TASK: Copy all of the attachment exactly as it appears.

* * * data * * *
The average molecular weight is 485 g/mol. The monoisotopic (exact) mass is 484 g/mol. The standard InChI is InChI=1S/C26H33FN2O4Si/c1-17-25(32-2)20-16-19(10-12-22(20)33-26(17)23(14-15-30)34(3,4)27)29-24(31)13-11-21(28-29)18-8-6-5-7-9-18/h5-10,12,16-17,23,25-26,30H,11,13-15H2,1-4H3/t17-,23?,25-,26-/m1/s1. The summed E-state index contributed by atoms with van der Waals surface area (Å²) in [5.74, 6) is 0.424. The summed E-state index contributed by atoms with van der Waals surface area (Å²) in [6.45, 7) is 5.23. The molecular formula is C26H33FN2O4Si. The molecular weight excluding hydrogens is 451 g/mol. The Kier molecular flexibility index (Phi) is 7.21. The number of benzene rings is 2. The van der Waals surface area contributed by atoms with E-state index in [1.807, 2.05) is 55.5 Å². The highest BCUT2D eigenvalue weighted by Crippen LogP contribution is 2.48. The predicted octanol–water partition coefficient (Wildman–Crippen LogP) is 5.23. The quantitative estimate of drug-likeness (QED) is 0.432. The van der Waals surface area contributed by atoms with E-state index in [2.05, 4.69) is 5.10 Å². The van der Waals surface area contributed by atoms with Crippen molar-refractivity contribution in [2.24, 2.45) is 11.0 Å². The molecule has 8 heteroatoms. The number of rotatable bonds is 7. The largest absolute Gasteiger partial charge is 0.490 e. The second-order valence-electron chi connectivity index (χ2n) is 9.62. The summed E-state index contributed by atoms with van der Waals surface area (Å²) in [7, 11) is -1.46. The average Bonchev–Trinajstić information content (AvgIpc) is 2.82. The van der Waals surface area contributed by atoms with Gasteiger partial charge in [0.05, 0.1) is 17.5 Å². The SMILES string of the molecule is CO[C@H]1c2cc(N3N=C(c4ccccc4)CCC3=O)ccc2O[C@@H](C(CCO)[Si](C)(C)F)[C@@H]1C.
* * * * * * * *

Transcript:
The average molecular weight is 485 g/mol. The monoisotopic (exact) mass is 484 g/mol. The standard InChI is InChI=1S/C26H33FN2O4Si/c1-17-25(32-2)20-16-19(10-12-22(20)33-26(17)23(14-15-30)34(3,4)27)29-24(31)13-11-21(28-29)18-8-6-5-7-9-18/h5-10,12,16-17,23,25-26,30H,11,13-15H2,1-4H3/t17-,23?,25-,26-/m1/s1. The summed E-state index contributed by atoms with van der Waals surface area (Å²) in [5.74, 6) is 0.424. The summed E-state index contributed by atoms with van der Waals surface area (Å²) in [6.45, 7) is 5.23. The molecular formula is C26H33FN2O4Si. The molecular weight excluding hydrogens is 451 g/mol. The Kier molecular flexibility index (Phi) is 7.21. The number of benzene rings is 2. The van der Waals surface area contributed by atoms with E-state index in [1.807, 2.05) is 55.5 Å². The highest BCUT2D eigenvalue weighted by Crippen LogP contribution is 2.48. The predicted octanol–water partition coefficient (Wildman–Crippen LogP) is 5.23. The quantitative estimate of drug-likeness (QED) is 0.432. The van der Waals surface area contributed by atoms with E-state index in [2.05, 4.69) is 5.10 Å². The van der Waals surface area contributed by atoms with Crippen molar-refractivity contribution in [2.24, 2.45) is 11.0 Å². The molecule has 8 heteroatoms. The number of rotatable bonds is 7. The largest absolute Gasteiger partial charge is 0.490 e. The second-order valence-electron chi connectivity index (χ2n) is 9.62. The summed E-state index contributed by atoms with van der Waals surface area (Å²) in [7, 11) is -1.46. The average Bonchev–Trinajstić information content (AvgIpc) is 2.82. The van der Waals surface area contributed by atoms with Gasteiger partial charge in [0.05, 0.1) is 17.5 Å². The SMILES string of the molecule is CO[C@H]1c2cc(N3N=C(c4ccccc4)CCC3=O)ccc2O[C@@H](C(CCO)[Si](C)(C)F)[C@@H]1C.